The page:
The state Board of Ed says previous boards approved consolidation plans, no questions asked. But this Board says they want to take a closer look at proposals, to see if they are really best for the district.
"The other piece is just questioning our state board's constitutional authority, so they're seeking to defend that with this appeal to the State Supreme Court," Anderson explained.
The case will set a state-wide precedent, laying the groundwork for all future school consolidation proposals. So the stakes are high.
"It's a little frustrating that a Judge would only look at the policies that go with the side that he's been on all along. If you look at all of the polices of the state board of education, when you come down to the bottom line in those things- they are to take care of the students first," Estep added.
There isn't much time to get the matter resolved. The county has until December to file paperwork with FEMA.
The Attorney General's Office says they will file the appeal with the state Supreme Court by the end of the week. The state Supreme Court is expected to fast-track the case to be heard in the coming weeks.
View court documents here:
UPDATE (8/24/17 11:50 AM):
CHARLESTON, WV - The West Virginia Board of Education has voted to appeal Judge Bloom's decision to the State Supreme Court.
Everyone voted to appeal except for one member who abstained.
BREAKING: WVBE votes to appeal Judge Bloom's decision to the State Supreme Court. All "yays" & 1 abstain.— WOWK/Alyssa Meisner (@wowkalyssa) August 24, 2017
The WVBE issued the following statement:
“From the beginning of evaluating Nicholas County’s proposed CEFP amendment, the WVBE has focused on the best interest of all students in the county. Our decision was based on what we thought was right and within our constitutional authority as members of the State Board of Education. As such, the WVBE has decided to appeal Judge Bloom’s ruling to the West Virginia Supreme Court.”
Judge Bloom ruled on Friday that the West Virginia Board of Education must approve Nicholas County's consolidation plan.
CHARLESTON, WV - A Judge's ruling could change the future of county and state Board of Education interactions. Kanawha County Judge Duke Bloom ruled the state acted in an arbitrary and capricious manner in denying the Nicholas County Board of Education's request to alter its CEFP and consolidate the district. Judge Bloom also stated the state is compelled to approved the Nicholas County plan.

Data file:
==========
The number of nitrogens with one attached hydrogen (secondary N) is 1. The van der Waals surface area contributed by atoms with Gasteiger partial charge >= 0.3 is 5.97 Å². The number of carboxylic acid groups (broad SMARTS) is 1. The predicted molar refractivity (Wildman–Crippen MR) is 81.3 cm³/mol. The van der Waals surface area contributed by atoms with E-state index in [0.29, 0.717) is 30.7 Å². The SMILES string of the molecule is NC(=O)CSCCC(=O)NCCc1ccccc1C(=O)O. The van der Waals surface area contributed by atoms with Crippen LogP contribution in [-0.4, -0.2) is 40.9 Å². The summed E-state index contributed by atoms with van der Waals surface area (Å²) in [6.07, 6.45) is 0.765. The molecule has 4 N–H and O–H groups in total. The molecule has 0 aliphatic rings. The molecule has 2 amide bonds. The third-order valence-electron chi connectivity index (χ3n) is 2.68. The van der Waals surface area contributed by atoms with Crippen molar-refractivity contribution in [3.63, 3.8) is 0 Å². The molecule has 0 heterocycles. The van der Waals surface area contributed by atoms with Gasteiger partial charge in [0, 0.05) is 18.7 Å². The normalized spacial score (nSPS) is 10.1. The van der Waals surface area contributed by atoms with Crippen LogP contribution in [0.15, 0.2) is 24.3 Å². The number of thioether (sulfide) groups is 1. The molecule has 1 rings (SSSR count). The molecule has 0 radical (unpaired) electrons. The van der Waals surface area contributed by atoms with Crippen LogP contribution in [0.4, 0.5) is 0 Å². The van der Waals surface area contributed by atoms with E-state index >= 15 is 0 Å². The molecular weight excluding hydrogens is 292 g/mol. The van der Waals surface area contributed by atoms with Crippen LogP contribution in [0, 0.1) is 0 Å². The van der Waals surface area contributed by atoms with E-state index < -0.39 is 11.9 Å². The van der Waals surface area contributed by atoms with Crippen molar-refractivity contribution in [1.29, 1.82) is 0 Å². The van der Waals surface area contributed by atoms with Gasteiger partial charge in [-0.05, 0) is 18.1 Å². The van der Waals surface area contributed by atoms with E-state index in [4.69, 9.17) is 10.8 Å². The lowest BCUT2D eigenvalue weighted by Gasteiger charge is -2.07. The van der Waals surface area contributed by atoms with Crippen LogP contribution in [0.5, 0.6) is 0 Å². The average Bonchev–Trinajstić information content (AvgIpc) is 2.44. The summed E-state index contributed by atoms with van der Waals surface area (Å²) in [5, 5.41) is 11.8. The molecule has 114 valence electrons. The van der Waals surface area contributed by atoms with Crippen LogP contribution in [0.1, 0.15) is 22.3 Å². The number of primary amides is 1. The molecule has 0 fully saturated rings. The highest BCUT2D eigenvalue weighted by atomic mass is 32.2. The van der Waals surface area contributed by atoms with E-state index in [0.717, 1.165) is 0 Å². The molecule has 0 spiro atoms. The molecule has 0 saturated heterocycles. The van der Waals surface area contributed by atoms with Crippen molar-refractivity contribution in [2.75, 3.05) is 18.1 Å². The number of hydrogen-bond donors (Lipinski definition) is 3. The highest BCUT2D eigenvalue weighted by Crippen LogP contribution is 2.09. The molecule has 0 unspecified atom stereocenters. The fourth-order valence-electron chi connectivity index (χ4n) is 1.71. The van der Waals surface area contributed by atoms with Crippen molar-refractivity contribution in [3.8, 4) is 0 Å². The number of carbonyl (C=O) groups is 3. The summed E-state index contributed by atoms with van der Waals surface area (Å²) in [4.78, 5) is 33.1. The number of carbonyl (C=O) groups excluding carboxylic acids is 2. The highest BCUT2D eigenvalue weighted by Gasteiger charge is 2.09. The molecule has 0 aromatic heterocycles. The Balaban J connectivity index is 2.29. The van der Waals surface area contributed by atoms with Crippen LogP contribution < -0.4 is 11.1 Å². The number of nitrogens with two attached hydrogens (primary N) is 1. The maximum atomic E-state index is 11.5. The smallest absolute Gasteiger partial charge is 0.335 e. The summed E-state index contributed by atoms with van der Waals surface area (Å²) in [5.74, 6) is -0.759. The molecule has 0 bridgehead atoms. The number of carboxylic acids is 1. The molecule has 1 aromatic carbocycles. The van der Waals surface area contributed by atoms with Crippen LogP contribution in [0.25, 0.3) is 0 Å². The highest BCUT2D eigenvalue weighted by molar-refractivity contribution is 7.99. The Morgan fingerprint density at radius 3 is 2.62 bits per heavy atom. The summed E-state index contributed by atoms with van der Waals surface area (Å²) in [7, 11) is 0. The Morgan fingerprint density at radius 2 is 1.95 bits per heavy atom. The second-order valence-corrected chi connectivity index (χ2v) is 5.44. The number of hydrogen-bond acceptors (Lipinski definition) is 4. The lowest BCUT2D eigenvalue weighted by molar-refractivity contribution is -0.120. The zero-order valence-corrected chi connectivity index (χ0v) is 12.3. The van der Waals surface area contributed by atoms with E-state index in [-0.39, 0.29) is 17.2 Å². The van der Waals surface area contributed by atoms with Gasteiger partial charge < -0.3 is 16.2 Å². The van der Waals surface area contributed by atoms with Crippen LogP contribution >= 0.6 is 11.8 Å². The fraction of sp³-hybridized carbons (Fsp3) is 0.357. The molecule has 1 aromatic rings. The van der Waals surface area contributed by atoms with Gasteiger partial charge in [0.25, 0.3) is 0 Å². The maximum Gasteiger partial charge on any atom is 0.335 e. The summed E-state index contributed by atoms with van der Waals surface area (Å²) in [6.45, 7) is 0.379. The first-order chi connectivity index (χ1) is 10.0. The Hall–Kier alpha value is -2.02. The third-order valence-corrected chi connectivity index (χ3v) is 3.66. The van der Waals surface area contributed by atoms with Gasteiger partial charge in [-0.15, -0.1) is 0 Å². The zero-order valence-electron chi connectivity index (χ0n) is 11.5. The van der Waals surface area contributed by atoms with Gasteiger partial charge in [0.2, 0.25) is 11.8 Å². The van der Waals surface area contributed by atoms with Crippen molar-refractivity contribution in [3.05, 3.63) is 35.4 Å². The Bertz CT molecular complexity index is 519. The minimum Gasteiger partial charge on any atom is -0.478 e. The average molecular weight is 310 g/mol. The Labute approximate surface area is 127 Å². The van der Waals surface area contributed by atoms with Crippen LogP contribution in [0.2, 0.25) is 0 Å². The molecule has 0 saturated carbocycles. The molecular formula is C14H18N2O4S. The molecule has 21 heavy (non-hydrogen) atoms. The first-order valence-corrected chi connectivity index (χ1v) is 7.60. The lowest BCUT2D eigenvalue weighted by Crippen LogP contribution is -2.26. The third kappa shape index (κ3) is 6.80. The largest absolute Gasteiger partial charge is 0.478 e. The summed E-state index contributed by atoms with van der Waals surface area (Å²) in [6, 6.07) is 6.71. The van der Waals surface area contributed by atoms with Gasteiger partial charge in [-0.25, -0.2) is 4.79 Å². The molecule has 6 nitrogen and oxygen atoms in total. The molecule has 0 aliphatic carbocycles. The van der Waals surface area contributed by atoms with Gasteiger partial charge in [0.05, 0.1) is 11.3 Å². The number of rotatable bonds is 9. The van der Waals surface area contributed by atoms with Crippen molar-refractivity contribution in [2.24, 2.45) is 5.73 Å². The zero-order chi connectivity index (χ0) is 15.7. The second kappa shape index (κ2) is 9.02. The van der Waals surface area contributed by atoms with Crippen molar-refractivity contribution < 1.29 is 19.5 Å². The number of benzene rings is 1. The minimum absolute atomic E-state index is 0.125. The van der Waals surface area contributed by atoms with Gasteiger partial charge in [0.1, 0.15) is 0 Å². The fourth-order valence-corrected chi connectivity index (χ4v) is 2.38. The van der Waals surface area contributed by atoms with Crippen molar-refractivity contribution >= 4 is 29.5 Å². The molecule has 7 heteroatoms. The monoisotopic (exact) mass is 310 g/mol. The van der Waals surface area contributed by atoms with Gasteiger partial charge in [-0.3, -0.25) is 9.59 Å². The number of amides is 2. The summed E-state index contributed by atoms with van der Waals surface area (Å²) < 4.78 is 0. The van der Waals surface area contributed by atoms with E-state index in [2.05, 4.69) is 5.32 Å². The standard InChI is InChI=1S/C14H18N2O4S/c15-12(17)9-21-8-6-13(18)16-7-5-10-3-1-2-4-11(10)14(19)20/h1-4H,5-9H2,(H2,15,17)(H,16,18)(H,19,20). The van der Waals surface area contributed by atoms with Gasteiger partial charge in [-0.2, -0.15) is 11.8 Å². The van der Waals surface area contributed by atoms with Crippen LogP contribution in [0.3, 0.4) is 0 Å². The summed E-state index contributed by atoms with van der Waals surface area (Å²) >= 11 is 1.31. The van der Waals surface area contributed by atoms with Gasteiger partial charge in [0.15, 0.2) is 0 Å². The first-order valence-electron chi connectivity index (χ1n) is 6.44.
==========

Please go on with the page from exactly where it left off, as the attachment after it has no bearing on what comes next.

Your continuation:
Judge Bloom was tasked with deciding whether the West Virginia Board of Education (WV BOE) rejected the CEFP based on criteria beyond what is required by state law, or if the state has the authority to reject the CEFP if it's in the best interest of students.
The new consolidated campus would cost about $130,000,000 to be paid for with FEMA and state money. The Nicholas County BOE followed the necessary steps before a unanimous vote to approve consolidation and move forward with a new campus. However, in two WV BOE hearings, Nicholas County was denied their request for the reconfiguration.
"During the meeting members of the WVBE asked multiple, detailed questions of speakers regarding various topics including, but not limited to, site selection and site availability for school construction, increased travel time to the proposed consolidated schools, availability of extracurricular activities, plans for dealing with possible student behavioral and attendance problems, impact on the on the affected communities, the availability of FEMA monies for various options and the issues and deadlines associated with the FEMA monies, teacher personnel, and impact on students, " Judge Bloom's ruling read. He argues that these elements go above and beyond what is required of a county when asking the state to consolidate schools.
Judge Bloom's Final Order explains that West Virginia code gives the WVBOE the power to enforce policies created to consolidate schools, in this case Policy 6204. But once that policy was created, Judge Bloom argues that the state cannot then add more requirements that are not specifically outlined in the policy.
"In other words, the NCBOE followed the duly promulgated rules of the State Board for school consolidations and closings. However the State Board rejected the CEFP amendment based upon various, subjective factors not set forth in Policy 6204," Judge Bloom's ruling states.
"... the State Board relied upon arbitrary criteria that the Legislature did not intend them to consider under West Virginia code..." Bloom added.
Judge Bloom pointed to several specific areas where the WVBOE asked the NCBOE to consider criteria beyond what is outlined in Policy 6204, "Here, once more, the WVBE usurped the NCBOE's judgment regarding school configurations."
The WVBE will discuss the litigation at a meeting Thursday.
CHARLESTON, WV - On Friday afternoon, Judge Bloom ruled in favor of the Nicholas County School Board's consolidation plan, saying that the West Virginia State Board of Education overstepped its authority.
Bloom entered his ruling in a paper filing Friday.
Richwood Mayor Bob Baber says that the ruling is "predictable, cold, and calculated. The judge has ruled in favor of legal looting against the folks of Richwood."
"The WV BOE's next regularly scheduled meeting will take place on August 24. I anticipate the board will reflect on Judge Bloom's ruling and provide an update regarding next steps thereafter," said Kristin Anderson, Executive Director of Communications for the WV Board of Education.
We will continue to update this story with information on soon as we receive.